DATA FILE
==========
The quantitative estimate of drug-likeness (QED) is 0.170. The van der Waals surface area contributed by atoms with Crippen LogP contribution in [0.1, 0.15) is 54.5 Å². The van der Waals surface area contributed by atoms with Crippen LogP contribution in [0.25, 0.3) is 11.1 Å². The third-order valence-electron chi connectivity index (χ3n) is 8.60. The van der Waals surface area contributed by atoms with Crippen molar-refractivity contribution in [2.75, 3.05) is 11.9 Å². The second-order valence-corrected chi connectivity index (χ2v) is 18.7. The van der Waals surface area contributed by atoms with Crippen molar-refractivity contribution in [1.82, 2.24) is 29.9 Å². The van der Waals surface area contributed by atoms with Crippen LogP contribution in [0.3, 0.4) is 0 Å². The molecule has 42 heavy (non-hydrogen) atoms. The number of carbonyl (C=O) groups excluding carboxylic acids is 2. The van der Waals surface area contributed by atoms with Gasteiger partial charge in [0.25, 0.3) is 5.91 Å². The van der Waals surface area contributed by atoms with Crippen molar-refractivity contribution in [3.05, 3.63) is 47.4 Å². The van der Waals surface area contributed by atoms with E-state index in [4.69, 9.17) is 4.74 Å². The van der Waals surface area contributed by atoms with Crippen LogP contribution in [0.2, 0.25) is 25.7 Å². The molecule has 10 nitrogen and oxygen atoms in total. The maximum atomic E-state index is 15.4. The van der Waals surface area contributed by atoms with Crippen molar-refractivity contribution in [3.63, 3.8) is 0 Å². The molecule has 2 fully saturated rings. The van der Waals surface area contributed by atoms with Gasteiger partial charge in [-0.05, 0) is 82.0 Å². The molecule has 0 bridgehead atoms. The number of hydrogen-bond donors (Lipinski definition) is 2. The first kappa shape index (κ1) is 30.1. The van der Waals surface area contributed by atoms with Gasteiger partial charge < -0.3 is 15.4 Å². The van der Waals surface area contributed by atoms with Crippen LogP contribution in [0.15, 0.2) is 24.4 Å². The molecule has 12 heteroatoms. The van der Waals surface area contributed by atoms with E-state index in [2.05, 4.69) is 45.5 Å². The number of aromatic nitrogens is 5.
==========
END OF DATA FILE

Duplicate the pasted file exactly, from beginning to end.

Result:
The quantitative estimate of drug-likeness (QED) is 0.170. The van der Waals surface area contributed by atoms with Crippen LogP contribution in [0.1, 0.15) is 54.5 Å². The van der Waals surface area contributed by atoms with Crippen LogP contribution in [0.25, 0.3) is 11.1 Å². The third-order valence-electron chi connectivity index (χ3n) is 8.60. The van der Waals surface area contributed by atoms with Crippen molar-refractivity contribution in [2.75, 3.05) is 11.9 Å². The second-order valence-corrected chi connectivity index (χ2v) is 18.7. The van der Waals surface area contributed by atoms with Crippen molar-refractivity contribution in [1.82, 2.24) is 29.9 Å². The van der Waals surface area contributed by atoms with Crippen LogP contribution in [0.3, 0.4) is 0 Å². The molecule has 42 heavy (non-hydrogen) atoms. The number of carbonyl (C=O) groups excluding carboxylic acids is 2. The van der Waals surface area contributed by atoms with Gasteiger partial charge in [0.25, 0.3) is 5.91 Å². The van der Waals surface area contributed by atoms with Crippen molar-refractivity contribution in [3.05, 3.63) is 47.4 Å². The van der Waals surface area contributed by atoms with E-state index in [4.69, 9.17) is 4.74 Å². The van der Waals surface area contributed by atoms with Crippen LogP contribution in [0.2, 0.25) is 25.7 Å². The molecule has 10 nitrogen and oxygen atoms in total. The maximum atomic E-state index is 15.4. The van der Waals surface area contributed by atoms with Crippen molar-refractivity contribution in [3.63, 3.8) is 0 Å². The molecule has 2 fully saturated rings. The van der Waals surface area contributed by atoms with Gasteiger partial charge in [-0.05, 0) is 82.0 Å². The molecule has 0 bridgehead atoms. The number of hydrogen-bond donors (Lipinski definition) is 2. The first kappa shape index (κ1) is 30.1. The van der Waals surface area contributed by atoms with Gasteiger partial charge < -0.3 is 15.4 Å². The van der Waals surface area contributed by atoms with Crippen LogP contribution in [0.15, 0.2) is 24.4 Å². The molecule has 12 heteroatoms. The van der Waals surface area contributed by atoms with E-state index in [2.05, 4.69) is 45.5 Å². The number of aromatic nitrogens is 5.